By virtue of our baptism, by virtue of faith, we are called to a different way of life. In the epistle reading today, at the end of this letter to the Galatians, St. Paul says, “For in Christ Jesus, neither circumcision nor uncircumcision avails anything, but a new creation.” We have to see the world with new eyes. We have to see the world with a renewed sense of understanding. We can even look at the creation itself to help free us from the enslavement of always looking down.
For instance, if we simply look up into the heavens, do you realize: in one galaxy, if we think about all the planets and all the stars, scientists tell us that in one galaxy there [are] somewhere between one hundred billion and one trillion planets and stars? In one galaxy. In the known universe, there are between one hundred billion and one trillion galaxies, which means, if you do the math, which is a number we can’t even comprehend: in the known universe, there are something like… the number is one septillion planets and [stars]. Now they’re saying there may be innumerable universes, not just one universe: innumerable universes.
What that means is when we look at the creation for what it is, when we have the blinders taken off, when we can see things for what they really are, we know there is a God. We know that the universe is not somehow a cosmic mistake. But unfortunately, there are constant forces, pulling us away from that, pulling us from being lifted up to always be looking down, to always be looking at something base, something earthly, something that keeps us not only from seeing the entire creation but from seeing one another, from having communion with one another.
So the first point is, as Orthodox Christians, we have to recognize this battle that’s going on for our eyes, this battle that’s going on for our minds, and know that Christ has loosed us, just like he loosed this woman. He’s loosed us from the infirmity of the enslavement to sin, to the world, to the base things of this world, to the base ways of this world. And there’s a constant battle going on, and the sad thing is that, even as Orthodox Christians, sometimes more as Orthodox Christians, we don’t recognize that this battle is going on for our mind, for our eyes, and our heart. And we have to resist it, and we have the ability to resist it.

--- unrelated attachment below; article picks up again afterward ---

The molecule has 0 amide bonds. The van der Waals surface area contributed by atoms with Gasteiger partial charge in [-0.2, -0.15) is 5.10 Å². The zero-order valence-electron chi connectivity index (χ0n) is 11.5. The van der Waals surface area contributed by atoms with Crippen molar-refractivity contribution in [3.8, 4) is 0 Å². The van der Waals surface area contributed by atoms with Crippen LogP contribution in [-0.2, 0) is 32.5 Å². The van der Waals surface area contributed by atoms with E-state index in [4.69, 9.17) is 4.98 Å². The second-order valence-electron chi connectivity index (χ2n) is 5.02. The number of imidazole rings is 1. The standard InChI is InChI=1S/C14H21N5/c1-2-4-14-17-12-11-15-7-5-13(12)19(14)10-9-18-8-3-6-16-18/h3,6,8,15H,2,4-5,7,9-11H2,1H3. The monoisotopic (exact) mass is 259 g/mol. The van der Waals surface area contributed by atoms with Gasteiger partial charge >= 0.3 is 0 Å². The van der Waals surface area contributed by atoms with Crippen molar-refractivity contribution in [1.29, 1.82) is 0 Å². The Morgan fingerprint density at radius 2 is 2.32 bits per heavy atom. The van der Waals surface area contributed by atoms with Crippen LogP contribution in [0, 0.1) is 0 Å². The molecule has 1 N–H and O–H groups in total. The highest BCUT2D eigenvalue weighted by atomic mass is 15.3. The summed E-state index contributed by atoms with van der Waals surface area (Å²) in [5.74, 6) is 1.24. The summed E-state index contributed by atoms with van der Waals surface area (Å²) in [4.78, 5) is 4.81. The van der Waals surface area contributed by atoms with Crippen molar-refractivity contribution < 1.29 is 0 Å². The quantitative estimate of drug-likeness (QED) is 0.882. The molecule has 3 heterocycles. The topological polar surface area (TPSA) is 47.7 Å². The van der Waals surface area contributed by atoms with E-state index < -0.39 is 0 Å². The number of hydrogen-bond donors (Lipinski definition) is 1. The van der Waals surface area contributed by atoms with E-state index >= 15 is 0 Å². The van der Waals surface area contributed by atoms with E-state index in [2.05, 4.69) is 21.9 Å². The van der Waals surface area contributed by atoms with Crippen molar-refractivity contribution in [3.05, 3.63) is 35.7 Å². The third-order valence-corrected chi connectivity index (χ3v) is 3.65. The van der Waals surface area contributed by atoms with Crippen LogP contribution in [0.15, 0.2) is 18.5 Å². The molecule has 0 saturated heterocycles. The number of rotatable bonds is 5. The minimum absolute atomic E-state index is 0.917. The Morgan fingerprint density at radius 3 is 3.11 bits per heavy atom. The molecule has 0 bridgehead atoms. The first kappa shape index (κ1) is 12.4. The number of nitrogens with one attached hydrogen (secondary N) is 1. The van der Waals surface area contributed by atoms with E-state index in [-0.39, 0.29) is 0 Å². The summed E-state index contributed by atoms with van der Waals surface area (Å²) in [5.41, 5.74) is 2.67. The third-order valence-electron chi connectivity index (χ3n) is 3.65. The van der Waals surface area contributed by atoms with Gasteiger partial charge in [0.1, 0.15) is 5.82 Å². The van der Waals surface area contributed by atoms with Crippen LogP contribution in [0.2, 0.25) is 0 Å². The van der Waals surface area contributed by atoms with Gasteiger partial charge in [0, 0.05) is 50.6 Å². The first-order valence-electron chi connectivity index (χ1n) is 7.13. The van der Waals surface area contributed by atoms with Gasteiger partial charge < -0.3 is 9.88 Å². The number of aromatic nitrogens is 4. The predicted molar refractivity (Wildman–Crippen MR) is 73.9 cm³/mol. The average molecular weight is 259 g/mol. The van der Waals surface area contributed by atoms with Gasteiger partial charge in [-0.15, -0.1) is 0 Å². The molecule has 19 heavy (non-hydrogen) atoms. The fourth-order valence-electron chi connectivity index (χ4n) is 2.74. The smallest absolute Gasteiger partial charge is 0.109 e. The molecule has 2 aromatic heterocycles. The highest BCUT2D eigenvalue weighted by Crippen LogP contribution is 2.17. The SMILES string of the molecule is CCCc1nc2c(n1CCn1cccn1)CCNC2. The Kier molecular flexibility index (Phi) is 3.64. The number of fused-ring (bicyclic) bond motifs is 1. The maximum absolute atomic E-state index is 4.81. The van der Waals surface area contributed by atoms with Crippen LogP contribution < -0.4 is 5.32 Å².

It’s kind of like the theme in both the gospel and the epistle. The theme in the gospel and the epistle is this tension for the Jews between the Law, keeping the Law, and grace. In the gospel reading, after Jesus heals this woman, it says the leader of the synagogue comes up and says, “Don’t heal her today. Today’s the sabbath.” And Jesus says, “Why not? You’re nice to your animals on the sabbath. You feed them. You loose them. You let them out for a walk. You give them water. I can’t be nice to this woman who’s been enslaved by Satan to the world for 18 years? What is the sabbath for?”
So that’s the second question we have to ask. The second question is: What is this day for but to bring us to the understanding of how we are to act, of how we’re to behave in this world, of how we’re to see everything, to see everything as, really, kind of redeemed. “A new creation,” it says in the epistle reading. That we don’t see circumcision or uncircumcision, because none of that avails anything. Following rules and regulations doesn’t do anything if it doesn’t change your heart, if it doesn’t change the way that you see the world. That’s the point.